Ann Gastroenterol Surg. 2018 Jan 24;2(2):106-115. doi: 10.1002/ags3.12059. eCollection 2018 Mar.
Precision medicine based on surgical oncology in the era of genome-scale analysis and genome editing technology.
Accumulated evidence suggests that multiple molecular and cellular interactions promote cancer evolution in vivo. Surgical oncology is of growing significance to a comprehensive understanding of the malignant diseases for therapeutic application. We have analyzed more than 1000 clinical samples from surgically resected tissue to identify molecular biomarkers and therapeutic targets for advanced malignancies. Cancer stemness and mitotic instability were then determined as the essential predictors of aggressive phenotype with poor prognosis. Recently, whole genome/exome sequencing showed a mutational landscape underlying phenotype heterogeneity in caners. In addition, integrated genomic, epigenomic, transcriptomic, metabolic, proteomic and phenomic analyses elucidated several molecular subtypes that cluster in liver, pancreatic, biliary, esophageal and gastroenterological cancers. Identification of each molecular subtype is expected to realize the precise medicine targeting subtype-specific molecules; however, there are obstacle limitations to determine matching druggable targets or synthetic lethal interactions. Current breakthroughs in genome editing technology can provide us with unprecedented opportunity to recapitulate subtype-specific pathophysiology in vitro and in vivo. Given a great potential, on-demand editing system can design actionable strategy and revolutionize precision cancer medicine based on surgical oncology.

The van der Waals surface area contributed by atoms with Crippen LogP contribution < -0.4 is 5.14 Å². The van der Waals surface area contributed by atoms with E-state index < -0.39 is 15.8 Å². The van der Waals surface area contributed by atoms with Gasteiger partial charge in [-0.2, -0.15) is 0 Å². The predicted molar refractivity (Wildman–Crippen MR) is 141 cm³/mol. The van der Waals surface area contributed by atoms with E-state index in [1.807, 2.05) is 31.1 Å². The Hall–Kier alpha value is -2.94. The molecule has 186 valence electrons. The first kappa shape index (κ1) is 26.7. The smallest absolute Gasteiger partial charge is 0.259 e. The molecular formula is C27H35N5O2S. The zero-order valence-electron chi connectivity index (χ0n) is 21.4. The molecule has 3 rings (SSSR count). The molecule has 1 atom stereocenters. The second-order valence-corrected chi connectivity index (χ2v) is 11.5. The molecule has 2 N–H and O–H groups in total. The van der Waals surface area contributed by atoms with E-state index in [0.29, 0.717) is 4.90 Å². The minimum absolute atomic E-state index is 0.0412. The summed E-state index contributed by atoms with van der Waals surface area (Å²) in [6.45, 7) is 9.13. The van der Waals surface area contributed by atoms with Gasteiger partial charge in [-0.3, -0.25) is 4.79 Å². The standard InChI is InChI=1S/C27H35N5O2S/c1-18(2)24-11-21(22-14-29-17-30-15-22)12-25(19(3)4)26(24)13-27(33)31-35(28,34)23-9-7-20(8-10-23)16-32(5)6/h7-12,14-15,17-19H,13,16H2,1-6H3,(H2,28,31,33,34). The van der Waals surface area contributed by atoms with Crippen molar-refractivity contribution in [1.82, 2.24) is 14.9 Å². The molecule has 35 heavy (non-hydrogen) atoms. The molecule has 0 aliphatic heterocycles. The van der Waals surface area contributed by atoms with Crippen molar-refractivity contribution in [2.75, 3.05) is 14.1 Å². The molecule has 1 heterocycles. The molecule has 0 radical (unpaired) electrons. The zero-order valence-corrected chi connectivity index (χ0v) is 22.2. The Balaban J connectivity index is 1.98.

cancer stemness; genome editing; mitotic instability; molecular subtype; precision medicine